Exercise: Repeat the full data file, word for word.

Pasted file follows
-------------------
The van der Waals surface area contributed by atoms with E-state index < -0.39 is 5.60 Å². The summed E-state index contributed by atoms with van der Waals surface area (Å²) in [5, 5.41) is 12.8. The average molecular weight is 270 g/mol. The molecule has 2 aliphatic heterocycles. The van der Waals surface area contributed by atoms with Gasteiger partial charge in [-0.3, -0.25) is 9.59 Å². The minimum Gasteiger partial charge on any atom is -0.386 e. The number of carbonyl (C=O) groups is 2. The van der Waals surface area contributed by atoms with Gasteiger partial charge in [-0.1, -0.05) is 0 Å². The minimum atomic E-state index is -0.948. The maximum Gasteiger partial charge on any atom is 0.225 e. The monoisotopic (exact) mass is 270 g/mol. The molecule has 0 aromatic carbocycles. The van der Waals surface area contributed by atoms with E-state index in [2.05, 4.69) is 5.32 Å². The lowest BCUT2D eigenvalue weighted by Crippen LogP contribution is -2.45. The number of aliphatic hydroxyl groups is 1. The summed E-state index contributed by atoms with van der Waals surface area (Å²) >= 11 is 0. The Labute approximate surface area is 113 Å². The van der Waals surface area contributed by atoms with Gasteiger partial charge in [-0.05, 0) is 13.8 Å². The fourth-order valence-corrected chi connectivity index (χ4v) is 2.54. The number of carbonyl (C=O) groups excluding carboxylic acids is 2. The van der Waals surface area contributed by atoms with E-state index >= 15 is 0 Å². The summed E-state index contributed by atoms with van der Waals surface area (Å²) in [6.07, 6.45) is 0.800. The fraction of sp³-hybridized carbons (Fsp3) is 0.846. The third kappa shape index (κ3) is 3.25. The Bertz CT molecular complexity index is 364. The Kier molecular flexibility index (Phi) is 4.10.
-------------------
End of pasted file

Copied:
The van der Waals surface area contributed by atoms with E-state index < -0.39 is 5.60 Å². The summed E-state index contributed by atoms with van der Waals surface area (Å²) in [5, 5.41) is 12.8. The average molecular weight is 270 g/mol. The molecule has 2 aliphatic heterocycles. The van der Waals surface area contributed by atoms with Gasteiger partial charge in [-0.3, -0.25) is 9.59 Å². The minimum Gasteiger partial charge on any atom is -0.386 e. The number of carbonyl (C=O) groups is 2. The van der Waals surface area contributed by atoms with Gasteiger partial charge in [-0.1, -0.05) is 0 Å². The minimum atomic E-state index is -0.948. The maximum Gasteiger partial charge on any atom is 0.225 e. The monoisotopic (exact) mass is 270 g/mol. The molecule has 0 aromatic carbocycles. The van der Waals surface area contributed by atoms with E-state index in [2.05, 4.69) is 5.32 Å². The lowest BCUT2D eigenvalue weighted by Crippen LogP contribution is -2.45. The number of aliphatic hydroxyl groups is 1. The summed E-state index contributed by atoms with van der Waals surface area (Å²) >= 11 is 0. The Labute approximate surface area is 113 Å². The van der Waals surface area contributed by atoms with Gasteiger partial charge in [-0.05, 0) is 13.8 Å². The fourth-order valence-corrected chi connectivity index (χ4v) is 2.54. The number of carbonyl (C=O) groups excluding carboxylic acids is 2. The van der Waals surface area contributed by atoms with E-state index >= 15 is 0 Å². The summed E-state index contributed by atoms with van der Waals surface area (Å²) in [6.07, 6.45) is 0.800. The fraction of sp³-hybridized carbons (Fsp3) is 0.846. The third kappa shape index (κ3) is 3.25. The Bertz CT molecular complexity index is 364. The Kier molecular flexibility index (Phi) is 4.10.